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Go Debug

Install with:
    apm install go-debug


A go debugger for atom using delve.



Either apm install go-debug or search for go-debug in the settings.

Install delve

go-debug tries to install/download delve automatically.

If this fails you can still do it manually by using this guide:


go-debug has two built-in configurations. Both work on the file/package that is currently open in atom.

It’s possible to create additional configurations by creating a file and setting the path in the go-debug setting Configuration File. You can even specify multiple configurations by separating the paths in this setting with commas. Relative paths will be resolved relative to the current project.

Such a configuration file looks like:

js { "configurations": [ { /* a configuration */ }, { /* another configuration */ }, // ... ] }

Each configuration supports the following options:

```js { // “name” is the display name in the panel (REQUIRED) “name”: “…”,

// “mode” determines how to start / connect to delve (REQUIRED) // * debug is used to debug a package // * test debugs the tests of the package // * remote connects to an already running headless delve session on a remote server (see “host” and “port” below) // * exec debugs a precompiled executable (see “program” below) “mode”: “debug” | “test” | “remote” | “exec”,

// used to pass arguments to the executed package / tests (e.g. “-v”). “args”: [“…”],

// use this if you have to specify additional environment variables. “env”: { “": "" },

// “cwd” specifies the current working directory where delve starts from. // This is useful if you always want to debug/test a specific package (e.g. the “main” package) but are currently working on another package “cwd”: “


// “host” and “port” are used to modify the default port of the locally running delve server. // If “mode” is “remote” then these define the host and port of the server where a “headless” delve is running. “host”: “localhost”, “port”: 2345,

// “program” contains the path to a precompiled executable that should be debugged. // (useful if you have a custom build chain like gb) “program”: “",

// pass additional build flags when delve compiles the package/tests. “buildFlags”: “”,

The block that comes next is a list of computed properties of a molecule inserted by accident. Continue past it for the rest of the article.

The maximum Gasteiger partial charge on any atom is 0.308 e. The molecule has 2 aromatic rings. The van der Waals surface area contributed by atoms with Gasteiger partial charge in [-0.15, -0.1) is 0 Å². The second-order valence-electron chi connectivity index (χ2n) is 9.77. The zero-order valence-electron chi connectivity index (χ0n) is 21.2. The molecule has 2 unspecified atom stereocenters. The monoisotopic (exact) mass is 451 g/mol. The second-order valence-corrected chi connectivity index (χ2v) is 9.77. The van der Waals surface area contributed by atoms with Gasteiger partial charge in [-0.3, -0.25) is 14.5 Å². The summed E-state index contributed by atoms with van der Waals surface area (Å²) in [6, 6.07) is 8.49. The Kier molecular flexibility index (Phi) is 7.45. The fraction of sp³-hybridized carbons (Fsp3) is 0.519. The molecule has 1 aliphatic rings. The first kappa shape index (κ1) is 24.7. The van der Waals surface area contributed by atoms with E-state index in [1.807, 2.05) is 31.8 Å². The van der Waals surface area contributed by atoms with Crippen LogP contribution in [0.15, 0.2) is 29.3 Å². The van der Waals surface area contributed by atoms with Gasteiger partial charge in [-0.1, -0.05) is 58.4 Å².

// a path to the “init” file that will be executed once delve has started. “init”: “",

// turns on/off (default) the “verbose” logging for delve (useful if you encounter problems with delve or go-debug). “showLog”: true | false } ```

All string options can make use of the following variables by using ${...} somewhere inside the string:

js { // the working directory on startup of atom cwd: "...", // the open file (full path) file: "...", // the open file's basename fileBasename: "...", // the open file's dirname fileDirname: "...", // the open file's extension fileExtname: "...", // the open file relative to the "workspaceRoot" variable relativeFile: "...", // the full path of the project root folder workspaceRoot: "...", // this contains all environment variables known to atom including the "env" variables from above. // They can be used like so "${env.GOPATH}/src/..." env: { "<key>": "<value>" } }

Note: go-debug also supports the configuration for vscode which are stored in .vscode/launch.json. But be aware that not all configurations might work!


Always debug the cmd of your program wherever you are right now in your code and add some arguments and environment variables: js { "name": "Debug cmd", "mode": "debug", "cwd": "${workspaceRoot}/cmd", "args": ["--connection=sql"], "env": { "USER": "ROOT", "PW": "SECRET!" } }

Start tests with verbose flag: js { "name": "Verbose Test", "mode": "test", "args": ["-v"] }

Key bindings

Keywords: go, golang, debug, debugger, delve, dlv Suggest keywords
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